The Youth Lab


As schools and universities around the world reopen their doors for a new term, discourse tends towards the cost of uniforms, books, fees, and the pressures on stressed-out students. But this year another topic has entered the chat - a watch-out to parents around the rise of illegal vaping devices disguised as school necessities (like highlighters, ballpoint pens and USB drives). For this week’s 52INSIGHTS we’re exploring the rising youth vaping epidemic - what’s driving it, what role does marketing play, and what next for young people’s health? Is youth vaped out yet, or is this just the start of a growing trend among young people towards flavoursome puff bars?


E-cigarettes and vapes are electronic devices generally used as a substitute for smoking or for recreational purposes. They are battery-powered devices that convert liquid nicotine into vapour, which is inhaled by users. The e-cigarette and vape market accounted for US$ 22.45 billion in 2022, a year-on-year growth of 29.66%, and a considerable leap in size from the 2016 market valuation of $3bn. Between 2022 and 2027, the market value is projected to increase by USD 66.83 billion - an estimated growth of 30.41%. What’s driving the uptake?


In the UK, the second largest e-cigarette market, the highest user base is among 35-44 year olds, where vaping is considered an aid to quitting smoking. However in markets like the US, it’s 18-35 year olds (and under) that are the core user base, who are driven by recreational use. There is a curiosity to try out what they often believe to be a ‘healthier’ alternative to smoking, yet this can open the door to addiction as users can end up consuming even more nicotine than traditional smoking. There’s a number of drivers influencing this recreational uptake:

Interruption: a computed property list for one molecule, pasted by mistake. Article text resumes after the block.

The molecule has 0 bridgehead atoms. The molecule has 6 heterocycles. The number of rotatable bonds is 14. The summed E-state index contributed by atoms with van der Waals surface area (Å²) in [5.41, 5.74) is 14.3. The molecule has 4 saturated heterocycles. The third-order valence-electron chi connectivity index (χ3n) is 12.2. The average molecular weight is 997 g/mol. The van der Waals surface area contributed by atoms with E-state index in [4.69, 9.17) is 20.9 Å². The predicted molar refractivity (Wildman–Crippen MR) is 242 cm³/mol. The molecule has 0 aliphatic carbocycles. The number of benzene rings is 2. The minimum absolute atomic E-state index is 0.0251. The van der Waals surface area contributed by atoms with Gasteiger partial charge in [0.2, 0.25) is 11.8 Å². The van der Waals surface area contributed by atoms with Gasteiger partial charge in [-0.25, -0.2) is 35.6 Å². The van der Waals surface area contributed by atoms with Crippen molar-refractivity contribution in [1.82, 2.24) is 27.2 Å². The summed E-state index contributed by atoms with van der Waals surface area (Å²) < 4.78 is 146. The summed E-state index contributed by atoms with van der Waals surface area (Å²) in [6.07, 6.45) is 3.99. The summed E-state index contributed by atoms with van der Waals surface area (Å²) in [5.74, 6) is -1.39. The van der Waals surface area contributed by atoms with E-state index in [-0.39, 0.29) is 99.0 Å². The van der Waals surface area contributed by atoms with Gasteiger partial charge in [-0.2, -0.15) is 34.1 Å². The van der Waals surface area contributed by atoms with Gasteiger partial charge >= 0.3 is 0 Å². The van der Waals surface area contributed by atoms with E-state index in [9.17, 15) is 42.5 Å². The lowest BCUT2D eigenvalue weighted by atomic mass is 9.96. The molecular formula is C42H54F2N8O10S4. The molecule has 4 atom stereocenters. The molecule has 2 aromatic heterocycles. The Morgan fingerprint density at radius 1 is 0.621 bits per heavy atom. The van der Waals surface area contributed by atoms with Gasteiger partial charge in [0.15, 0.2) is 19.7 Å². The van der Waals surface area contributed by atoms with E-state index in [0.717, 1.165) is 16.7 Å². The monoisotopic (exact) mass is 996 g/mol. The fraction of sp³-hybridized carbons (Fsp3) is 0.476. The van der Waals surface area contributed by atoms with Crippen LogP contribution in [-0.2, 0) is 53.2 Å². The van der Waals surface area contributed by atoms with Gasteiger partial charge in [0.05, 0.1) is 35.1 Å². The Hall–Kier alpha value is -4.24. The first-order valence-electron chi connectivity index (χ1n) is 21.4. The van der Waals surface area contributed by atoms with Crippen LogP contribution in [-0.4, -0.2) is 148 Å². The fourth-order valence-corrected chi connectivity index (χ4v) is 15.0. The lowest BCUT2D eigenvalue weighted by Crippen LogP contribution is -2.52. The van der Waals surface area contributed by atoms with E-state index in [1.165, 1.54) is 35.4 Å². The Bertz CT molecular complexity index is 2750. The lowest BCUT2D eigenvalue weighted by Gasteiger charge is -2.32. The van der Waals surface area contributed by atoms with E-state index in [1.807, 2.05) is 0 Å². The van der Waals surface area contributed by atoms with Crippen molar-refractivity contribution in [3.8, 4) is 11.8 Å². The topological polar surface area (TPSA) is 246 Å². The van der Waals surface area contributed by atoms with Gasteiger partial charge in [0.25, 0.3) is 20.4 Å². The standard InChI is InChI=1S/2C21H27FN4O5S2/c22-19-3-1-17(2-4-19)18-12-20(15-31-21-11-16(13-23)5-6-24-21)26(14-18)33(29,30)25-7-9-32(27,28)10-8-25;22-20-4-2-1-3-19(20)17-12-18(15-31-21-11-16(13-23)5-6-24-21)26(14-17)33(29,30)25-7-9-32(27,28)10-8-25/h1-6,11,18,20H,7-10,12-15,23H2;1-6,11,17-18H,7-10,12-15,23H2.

Flavour & Colour Mania: Mango, sour apple, banana ice-cream, blueberry ice, whatever your flavour there’s a colourful vaping juice to suit every taste. In 2022 the most popular juices for adolescents (ages 12 to 17) and young adults (18 to 24) were fruit, chocolate/alcohol/soft drink/, and menthol in the UK, and fruit, menthol, candy/dessert/other sweets, and mint for young Americans.

Easy to get: There are a growing number of distribution channels and places to buy e-cigs, from retail stores and established vendors to eCommerce. Disposable vapes are also rampant in black markets around the world - in Ireland’s black markets a knock-off of the popular brand ‘Lost Mary’ is sold for half the price as ‘Found Mary’.

Changing cultural norms: As vaping becomes more normalised, its overall uptake grows. For many second level students, school bathrooms serve as ‘vaping spaces’.

“People use to vape in the school bathroom so much that you would be queuing to use the bathroom” - Jade, 23, The Love Network

Easy & Disposable: In 2022, for the first time the disposable vape was the preferred product in the UK at 52% of all teen vapes (an increase from 8% YOY). Disposable vapes are not just lightweight and easy to carry, they’re easy to hide and throw away from prying parents. And with ongoing innovation around new products, there is always a ‘new’ product to try.

“It’s so annoying when people vape on the bus.” - Claire, 21, The Love Network